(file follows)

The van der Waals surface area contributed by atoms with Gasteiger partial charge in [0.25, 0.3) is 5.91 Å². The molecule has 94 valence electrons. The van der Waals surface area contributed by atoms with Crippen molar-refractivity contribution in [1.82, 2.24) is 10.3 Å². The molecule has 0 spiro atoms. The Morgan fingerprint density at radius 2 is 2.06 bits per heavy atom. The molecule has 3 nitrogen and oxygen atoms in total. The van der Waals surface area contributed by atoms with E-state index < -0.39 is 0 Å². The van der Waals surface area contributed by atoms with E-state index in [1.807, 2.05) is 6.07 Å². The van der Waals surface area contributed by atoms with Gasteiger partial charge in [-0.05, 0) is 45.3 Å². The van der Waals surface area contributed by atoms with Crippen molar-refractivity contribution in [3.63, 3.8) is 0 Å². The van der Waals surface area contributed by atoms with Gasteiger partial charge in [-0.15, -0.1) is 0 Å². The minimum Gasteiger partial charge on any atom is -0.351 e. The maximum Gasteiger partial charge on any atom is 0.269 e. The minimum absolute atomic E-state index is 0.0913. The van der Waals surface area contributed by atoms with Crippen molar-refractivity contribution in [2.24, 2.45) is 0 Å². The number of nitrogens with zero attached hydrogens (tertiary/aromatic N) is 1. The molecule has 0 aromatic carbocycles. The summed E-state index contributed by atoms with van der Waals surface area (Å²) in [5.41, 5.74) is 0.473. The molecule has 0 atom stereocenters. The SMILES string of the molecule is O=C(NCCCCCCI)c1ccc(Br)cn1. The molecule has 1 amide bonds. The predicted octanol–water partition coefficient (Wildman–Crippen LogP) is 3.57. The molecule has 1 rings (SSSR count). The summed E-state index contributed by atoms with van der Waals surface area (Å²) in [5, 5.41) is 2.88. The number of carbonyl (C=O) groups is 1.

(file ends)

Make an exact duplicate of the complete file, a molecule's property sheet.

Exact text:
The van der Waals surface area contributed by atoms with Gasteiger partial charge in [0.25, 0.3) is 5.91 Å². The molecule has 94 valence electrons. The van der Waals surface area contributed by atoms with Crippen molar-refractivity contribution in [1.82, 2.24) is 10.3 Å². The molecule has 0 spiro atoms. The Morgan fingerprint density at radius 2 is 2.06 bits per heavy atom. The molecule has 3 nitrogen and oxygen atoms in total. The van der Waals surface area contributed by atoms with E-state index < -0.39 is 0 Å². The van der Waals surface area contributed by atoms with E-state index in [1.807, 2.05) is 6.07 Å². The van der Waals surface area contributed by atoms with Gasteiger partial charge in [-0.05, 0) is 45.3 Å². The van der Waals surface area contributed by atoms with Crippen molar-refractivity contribution in [3.63, 3.8) is 0 Å². The van der Waals surface area contributed by atoms with Gasteiger partial charge in [-0.15, -0.1) is 0 Å². The minimum Gasteiger partial charge on any atom is -0.351 e. The maximum Gasteiger partial charge on any atom is 0.269 e. The minimum absolute atomic E-state index is 0.0913. The van der Waals surface area contributed by atoms with Crippen molar-refractivity contribution in [2.24, 2.45) is 0 Å². The number of nitrogens with zero attached hydrogens (tertiary/aromatic N) is 1. The molecule has 0 aromatic carbocycles. The summed E-state index contributed by atoms with van der Waals surface area (Å²) in [5.41, 5.74) is 0.473. The molecule has 0 atom stereocenters. The SMILES string of the molecule is O=C(NCCCCCCI)c1ccc(Br)cn1. The molecule has 1 amide bonds. The predicted octanol–water partition coefficient (Wildman–Crippen LogP) is 3.57. The molecule has 1 rings (SSSR count). The summed E-state index contributed by atoms with van der Waals surface area (Å²) in [5, 5.41) is 2.88. The number of carbonyl (C=O) groups is 1.